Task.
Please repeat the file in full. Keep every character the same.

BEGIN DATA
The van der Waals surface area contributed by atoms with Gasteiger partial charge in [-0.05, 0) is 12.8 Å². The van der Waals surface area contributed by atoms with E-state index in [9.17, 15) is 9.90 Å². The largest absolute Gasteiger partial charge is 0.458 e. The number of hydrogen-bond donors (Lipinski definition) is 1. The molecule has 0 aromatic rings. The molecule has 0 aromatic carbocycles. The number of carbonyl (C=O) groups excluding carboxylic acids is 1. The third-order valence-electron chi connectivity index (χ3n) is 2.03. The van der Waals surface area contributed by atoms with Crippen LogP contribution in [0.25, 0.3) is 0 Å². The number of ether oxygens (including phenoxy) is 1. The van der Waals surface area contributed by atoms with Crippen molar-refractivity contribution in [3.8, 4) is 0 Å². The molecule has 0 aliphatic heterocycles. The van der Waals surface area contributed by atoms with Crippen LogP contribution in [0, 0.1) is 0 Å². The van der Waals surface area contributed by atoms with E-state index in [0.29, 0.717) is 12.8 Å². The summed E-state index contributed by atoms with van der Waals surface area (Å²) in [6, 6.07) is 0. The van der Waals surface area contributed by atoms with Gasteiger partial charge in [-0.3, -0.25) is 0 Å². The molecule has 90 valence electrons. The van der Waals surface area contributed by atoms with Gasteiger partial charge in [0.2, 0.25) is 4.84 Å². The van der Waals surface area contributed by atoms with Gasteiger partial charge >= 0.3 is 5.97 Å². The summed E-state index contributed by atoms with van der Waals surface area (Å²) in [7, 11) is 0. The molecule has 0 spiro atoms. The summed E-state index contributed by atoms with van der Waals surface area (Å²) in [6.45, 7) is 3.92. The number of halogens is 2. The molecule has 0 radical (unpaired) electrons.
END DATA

The van der Waals surface area contributed by atoms with Gasteiger partial charge in [-0.05, 0) is 12.8 Å². The van der Waals surface area contributed by atoms with E-state index in [9.17, 15) is 9.90 Å². The largest absolute Gasteiger partial charge is 0.458 e. The number of hydrogen-bond donors (Lipinski definition) is 1. The molecule has 0 aromatic rings. The molecule has 0 aromatic carbocycles. The number of carbonyl (C=O) groups excluding carboxylic acids is 1. The third-order valence-electron chi connectivity index (χ3n) is 2.03. The van der Waals surface area contributed by atoms with Crippen LogP contribution in [0.25, 0.3) is 0 Å². The number of ether oxygens (including phenoxy) is 1. The van der Waals surface area contributed by atoms with Crippen molar-refractivity contribution in [3.8, 4) is 0 Å². The molecule has 0 aliphatic heterocycles. The van der Waals surface area contributed by atoms with Crippen LogP contribution in [0, 0.1) is 0 Å². The van der Waals surface area contributed by atoms with E-state index in [0.29, 0.717) is 12.8 Å². The summed E-state index contributed by atoms with van der Waals surface area (Å²) in [6, 6.07) is 0. The van der Waals surface area contributed by atoms with Gasteiger partial charge in [-0.3, -0.25) is 0 Å². The molecule has 90 valence electrons. The van der Waals surface area contributed by atoms with Gasteiger partial charge in [0.2, 0.25) is 4.84 Å². The van der Waals surface area contributed by atoms with Gasteiger partial charge >= 0.3 is 5.97 Å². The summed E-state index contributed by atoms with van der Waals surface area (Å²) in [7, 11) is 0. The molecule has 0 spiro atoms. The summed E-state index contributed by atoms with van der Waals surface area (Å²) in [6.45, 7) is 3.92. The number of halogens is 2. The molecule has 0 radical (unpaired) electrons.